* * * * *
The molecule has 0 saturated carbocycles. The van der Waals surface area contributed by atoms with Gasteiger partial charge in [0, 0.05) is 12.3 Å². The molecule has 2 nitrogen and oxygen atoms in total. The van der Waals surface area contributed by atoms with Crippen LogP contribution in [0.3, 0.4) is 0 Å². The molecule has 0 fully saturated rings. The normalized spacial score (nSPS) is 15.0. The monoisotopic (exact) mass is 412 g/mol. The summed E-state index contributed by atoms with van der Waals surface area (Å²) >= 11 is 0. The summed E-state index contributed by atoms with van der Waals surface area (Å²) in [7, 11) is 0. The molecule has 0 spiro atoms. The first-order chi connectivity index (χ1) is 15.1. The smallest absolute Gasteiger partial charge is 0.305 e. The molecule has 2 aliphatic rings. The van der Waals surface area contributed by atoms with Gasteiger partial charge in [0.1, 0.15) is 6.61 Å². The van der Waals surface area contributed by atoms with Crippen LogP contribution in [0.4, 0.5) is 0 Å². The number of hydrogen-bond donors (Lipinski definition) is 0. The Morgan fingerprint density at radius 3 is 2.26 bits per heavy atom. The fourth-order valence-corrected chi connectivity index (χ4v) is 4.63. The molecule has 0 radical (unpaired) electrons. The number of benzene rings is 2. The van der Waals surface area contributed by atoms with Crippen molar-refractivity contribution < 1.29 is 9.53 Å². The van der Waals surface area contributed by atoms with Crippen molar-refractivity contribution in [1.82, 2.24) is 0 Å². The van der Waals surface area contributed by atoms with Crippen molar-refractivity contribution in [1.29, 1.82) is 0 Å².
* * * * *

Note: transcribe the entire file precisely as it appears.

The molecule has 0 saturated carbocycles. The van der Waals surface area contributed by atoms with Gasteiger partial charge in [0, 0.05) is 12.3 Å². The molecule has 2 nitrogen and oxygen atoms in total. The van der Waals surface area contributed by atoms with Crippen LogP contribution in [0.3, 0.4) is 0 Å². The molecule has 0 fully saturated rings. The normalized spacial score (nSPS) is 15.0. The monoisotopic (exact) mass is 412 g/mol. The summed E-state index contributed by atoms with van der Waals surface area (Å²) >= 11 is 0. The summed E-state index contributed by atoms with van der Waals surface area (Å²) in [7, 11) is 0. The molecule has 0 spiro atoms. The first-order chi connectivity index (χ1) is 15.1. The smallest absolute Gasteiger partial charge is 0.305 e. The molecule has 2 aliphatic rings. The van der Waals surface area contributed by atoms with Gasteiger partial charge in [0.1, 0.15) is 6.61 Å². The van der Waals surface area contributed by atoms with Crippen LogP contribution in [0.4, 0.5) is 0 Å². The number of hydrogen-bond donors (Lipinski definition) is 0. The Morgan fingerprint density at radius 3 is 2.26 bits per heavy atom. The fourth-order valence-corrected chi connectivity index (χ4v) is 4.63. The molecule has 0 radical (unpaired) electrons. The number of benzene rings is 2. The van der Waals surface area contributed by atoms with Crippen molar-refractivity contribution < 1.29 is 9.53 Å². The van der Waals surface area contributed by atoms with Crippen molar-refractivity contribution in [1.82, 2.24) is 0 Å². The van der Waals surface area contributed by atoms with Crippen molar-refractivity contribution in [1.29, 1.82) is 0 Å².